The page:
Editor's Desk: The right person to follow in Yarwood's footsteps?

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James M. Berklan, Editor
James M. Berklan, Editor
As soon as I heard that Bruce Yarwood, president and CEO of the American Health Care Association, was retiring, I knew two things: The group was going to have a tough time finding someone of his caliber, and it would spend whatever time it needed to get the job done right.

Hal Daub, who preceded Yarwood, was a one-year flop, and an expensive one, too. That's why Yarwood's announced successor, current Kansas Gov. Mark Parkinson, is probably getting more scrutiny than usual by friends and observers of AHCA.

A quick look says this might be just the guy to give AHCA, the largest long-term care association in the country, a bright future in the post-Yarwood years.

First of all, he's one of you: a developer and operator of long-term care communities. That puts him head-and-shoulders above at least the two most recent Yarwood predecessors.

And while he might not be a veteran Washington schmoozer — yet — it might not take him long to become one.
Called both personable and approachable, he is known to write his own speeches, when he uses prepared remarks at all, that is. In line to at least quadruple or quintuple his governor's salary of $110,000, he isn't necessarily taking the AHCA job for its hefty paycheck. He's believed to be a multimillionaire already.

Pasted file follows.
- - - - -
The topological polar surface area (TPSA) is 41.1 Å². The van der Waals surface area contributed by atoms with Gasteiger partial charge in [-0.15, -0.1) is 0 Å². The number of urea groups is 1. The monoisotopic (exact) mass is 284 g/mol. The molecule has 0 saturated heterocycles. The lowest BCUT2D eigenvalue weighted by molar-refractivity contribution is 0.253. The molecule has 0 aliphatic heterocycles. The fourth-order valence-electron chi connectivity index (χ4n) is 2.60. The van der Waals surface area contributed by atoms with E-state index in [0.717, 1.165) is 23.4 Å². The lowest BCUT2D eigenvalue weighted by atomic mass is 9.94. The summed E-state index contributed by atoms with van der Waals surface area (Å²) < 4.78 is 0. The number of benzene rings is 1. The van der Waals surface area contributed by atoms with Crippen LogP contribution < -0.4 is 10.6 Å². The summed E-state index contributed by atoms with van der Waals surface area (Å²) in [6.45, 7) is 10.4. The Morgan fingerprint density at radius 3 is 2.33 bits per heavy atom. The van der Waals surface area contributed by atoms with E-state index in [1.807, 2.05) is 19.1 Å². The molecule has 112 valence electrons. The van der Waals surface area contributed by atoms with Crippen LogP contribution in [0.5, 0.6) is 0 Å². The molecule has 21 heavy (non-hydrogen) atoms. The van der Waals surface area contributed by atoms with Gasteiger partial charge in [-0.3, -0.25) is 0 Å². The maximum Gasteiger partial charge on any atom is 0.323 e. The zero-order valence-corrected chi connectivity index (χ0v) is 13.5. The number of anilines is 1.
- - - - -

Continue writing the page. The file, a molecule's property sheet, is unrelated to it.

It's clear the lanky, 53-year-old left-hander knows how to get things done. He graduated first in his University of Kansas law class (and married a classmate). He served in both the Kansas House and Senate as a Republican, and he went on to chair the state Republican Party.

But in 2006, he became a Democrat when Kathleen Sebelius asked him to be her lieutenant governor during a re-election bid. He then ascended to the post of governor when she became head of the U.S. Department of Health and Human Services last year.

Despite declaring he would not run for the governor's office this year, he nonetheless managed to balance the budget, thanks largely to a 1% statewide sales tax increase he proposed. He also has successfully implemented a ban on smoking in public places and a nursing home bed tax increase, among other accomplishments.

A father of a high-schooler and two older children, he's described as a deep thinker, someone you might never stump on policy issues. We should all find out that, and more, soon enough.